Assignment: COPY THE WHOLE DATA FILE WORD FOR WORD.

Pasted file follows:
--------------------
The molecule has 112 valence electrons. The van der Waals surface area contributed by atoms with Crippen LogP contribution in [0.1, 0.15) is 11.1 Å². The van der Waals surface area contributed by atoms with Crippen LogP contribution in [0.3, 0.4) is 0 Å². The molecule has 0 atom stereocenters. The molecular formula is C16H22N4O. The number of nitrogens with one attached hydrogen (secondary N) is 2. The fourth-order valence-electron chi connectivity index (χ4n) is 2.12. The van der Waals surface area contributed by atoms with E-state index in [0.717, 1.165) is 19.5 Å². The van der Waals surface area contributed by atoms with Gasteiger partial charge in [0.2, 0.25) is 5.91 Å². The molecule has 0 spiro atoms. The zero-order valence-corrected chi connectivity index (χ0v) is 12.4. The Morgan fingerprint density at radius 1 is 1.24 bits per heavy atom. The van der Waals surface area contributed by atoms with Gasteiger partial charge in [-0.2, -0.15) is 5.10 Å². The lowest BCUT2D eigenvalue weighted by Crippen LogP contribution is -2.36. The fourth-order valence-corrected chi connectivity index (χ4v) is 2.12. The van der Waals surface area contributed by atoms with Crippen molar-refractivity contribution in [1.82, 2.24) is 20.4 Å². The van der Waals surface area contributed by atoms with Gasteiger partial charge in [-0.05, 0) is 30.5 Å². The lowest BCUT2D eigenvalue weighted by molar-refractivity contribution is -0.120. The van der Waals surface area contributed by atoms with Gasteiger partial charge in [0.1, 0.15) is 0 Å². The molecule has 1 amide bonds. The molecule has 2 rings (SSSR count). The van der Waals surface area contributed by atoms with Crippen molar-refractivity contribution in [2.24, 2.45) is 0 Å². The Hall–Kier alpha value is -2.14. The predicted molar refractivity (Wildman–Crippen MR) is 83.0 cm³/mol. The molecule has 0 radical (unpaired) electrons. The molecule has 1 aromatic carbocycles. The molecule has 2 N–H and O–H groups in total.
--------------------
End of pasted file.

The molecule has 112 valence electrons. The van der Waals surface area contributed by atoms with Crippen LogP contribution in [0.1, 0.15) is 11.1 Å². The van der Waals surface area contributed by atoms with Crippen LogP contribution in [0.3, 0.4) is 0 Å². The molecule has 0 atom stereocenters. The molecular formula is C16H22N4O. The number of nitrogens with one attached hydrogen (secondary N) is 2. The fourth-order valence-electron chi connectivity index (χ4n) is 2.12. The van der Waals surface area contributed by atoms with E-state index in [0.717, 1.165) is 19.5 Å². The van der Waals surface area contributed by atoms with Gasteiger partial charge in [0.2, 0.25) is 5.91 Å². The molecule has 0 spiro atoms. The zero-order valence-corrected chi connectivity index (χ0v) is 12.4. The Morgan fingerprint density at radius 1 is 1.24 bits per heavy atom. The van der Waals surface area contributed by atoms with Gasteiger partial charge in [-0.2, -0.15) is 5.10 Å². The lowest BCUT2D eigenvalue weighted by Crippen LogP contribution is -2.36. The fourth-order valence-corrected chi connectivity index (χ4v) is 2.12. The van der Waals surface area contributed by atoms with Crippen molar-refractivity contribution in [1.82, 2.24) is 20.4 Å². The van der Waals surface area contributed by atoms with Gasteiger partial charge in [-0.05, 0) is 30.5 Å². The lowest BCUT2D eigenvalue weighted by molar-refractivity contribution is -0.120. The van der Waals surface area contributed by atoms with Gasteiger partial charge in [0.1, 0.15) is 0 Å². The molecule has 1 amide bonds. The molecule has 2 rings (SSSR count). The van der Waals surface area contributed by atoms with Crippen molar-refractivity contribution in [2.24, 2.45) is 0 Å². The Hall–Kier alpha value is -2.14. The predicted molar refractivity (Wildman–Crippen MR) is 83.0 cm³/mol. The molecule has 0 radical (unpaired) electrons. The molecule has 1 aromatic carbocycles. The molecule has 2 N–H and O–H groups in total.